Preventing mistakes from becoming adverse events
Once a baseline quantity of data has been collected, the program will put out a quarterly newsletter for participating hospitals to update them on the findings, and present the research that is relevant to specific institutions. “We'll be able to say, based on these characteristics, here's what you're at risk for,” said Dr. Fried. “These are the errors we see in large urban centers with computerized order entry and night float whereas these are the type of errors we're seeing in smaller rural hospitals that don't have computer order entry.”
In addition to looking at what causes the mistakes, the survey also attempts to uncover the factors that prevented them from becoming adverse events, whether it was intervention by another hospital staff member or some kind of equipment safeguard. “We can see what the most effective barriers are that protect the patients. Strengthening those barriers, we think, is going to be the ultimate outcome,” said Dr. Fried.
Dr. Nabors also has other, more personal hopes for what the project will accomplish. “In medicine, we breed this culture of ‘We need to be right all the time.’ To me, that also creates an environment where those problems and near-misses are going to occur more, because people are going to be less inclined to question or admit their concerns about their skill level,” he said. By focusing attention on near-misses and encouraging residents to address them, the tracking program could encourage a culture shift in which the possibility of error is more openly acknowledged, Dr. Nabors said.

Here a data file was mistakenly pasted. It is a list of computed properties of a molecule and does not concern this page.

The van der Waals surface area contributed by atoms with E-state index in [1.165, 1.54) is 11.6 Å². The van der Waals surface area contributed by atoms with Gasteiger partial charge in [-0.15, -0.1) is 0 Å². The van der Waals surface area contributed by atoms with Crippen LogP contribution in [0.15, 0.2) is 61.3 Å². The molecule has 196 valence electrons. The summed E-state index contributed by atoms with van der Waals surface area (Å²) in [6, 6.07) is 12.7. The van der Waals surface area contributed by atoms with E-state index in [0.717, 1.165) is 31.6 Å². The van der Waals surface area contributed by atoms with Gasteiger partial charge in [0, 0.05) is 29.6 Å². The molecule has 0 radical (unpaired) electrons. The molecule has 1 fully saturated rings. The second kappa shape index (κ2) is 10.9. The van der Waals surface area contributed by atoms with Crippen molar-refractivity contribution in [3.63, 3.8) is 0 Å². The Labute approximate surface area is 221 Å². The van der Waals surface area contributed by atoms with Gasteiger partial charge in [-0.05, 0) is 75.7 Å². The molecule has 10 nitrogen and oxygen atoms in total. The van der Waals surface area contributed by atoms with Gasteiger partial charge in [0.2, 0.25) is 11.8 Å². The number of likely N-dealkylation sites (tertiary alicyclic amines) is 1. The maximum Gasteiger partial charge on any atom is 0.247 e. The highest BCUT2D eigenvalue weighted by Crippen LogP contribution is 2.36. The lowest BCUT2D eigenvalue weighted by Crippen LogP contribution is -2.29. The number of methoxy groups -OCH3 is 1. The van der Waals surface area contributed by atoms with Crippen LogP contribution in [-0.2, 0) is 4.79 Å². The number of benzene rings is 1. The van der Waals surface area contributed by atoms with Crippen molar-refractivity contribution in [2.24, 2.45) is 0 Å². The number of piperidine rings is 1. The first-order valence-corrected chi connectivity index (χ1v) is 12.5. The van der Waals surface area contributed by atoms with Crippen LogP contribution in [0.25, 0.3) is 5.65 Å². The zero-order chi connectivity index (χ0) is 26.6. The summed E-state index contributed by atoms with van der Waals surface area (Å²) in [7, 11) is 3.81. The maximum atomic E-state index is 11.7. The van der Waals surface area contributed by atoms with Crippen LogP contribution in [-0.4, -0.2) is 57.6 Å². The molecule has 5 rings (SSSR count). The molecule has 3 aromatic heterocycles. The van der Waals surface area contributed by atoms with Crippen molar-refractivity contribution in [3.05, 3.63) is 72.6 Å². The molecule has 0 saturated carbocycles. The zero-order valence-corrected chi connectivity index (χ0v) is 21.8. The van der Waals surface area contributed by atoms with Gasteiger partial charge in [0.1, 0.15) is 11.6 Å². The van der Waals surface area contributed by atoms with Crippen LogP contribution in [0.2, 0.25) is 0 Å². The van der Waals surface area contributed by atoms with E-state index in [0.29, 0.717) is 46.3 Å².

His and other questions about the impact of near-misses should be answered, at least in part, in a little over two years, when Department of Health funding for the three-year project runs out, and when Dr. Fried and colleagues will analyze and publish their data.
However, that may not be the end of the investigation into near-misses, said Linda Lambert, executive director of ACP's New York Chapter. “We're hoping at some point to find a stable source of funding that will allow the project to continue and even grow. Our ultimate goal is to make it not just internal medicine resident reports, but reports for everyone in the health care system—meaning nurses, attendings, lab techs and cleaning staff who discover something that prevented an accident from happening.”
Program organizers would also eventually like to expand the tracking system to all hospitals in New York, not just teaching facilities. But whether or not that happens, the findings from this study should be useful to hospitals around the country, Dr. Fried predicted.
“I think New York is so diverse that the results will be generalizable. There are rural hospitals. There are urban centers, larger urban centers, small urban centers, VA hospitals, all kinds of environments, all kinds of venues for patients,” he said.
The determining factor will be whether hospitals decide—as those in New York have done by signing onto the tracking project—that looking at near-misses is necessary to improve their patient care. “It's really been very important that the hospitals buy into the fact that a risk-free, anonymous reporting system might ultimately help them design or redesign their safety systems,” said Dr. Fried.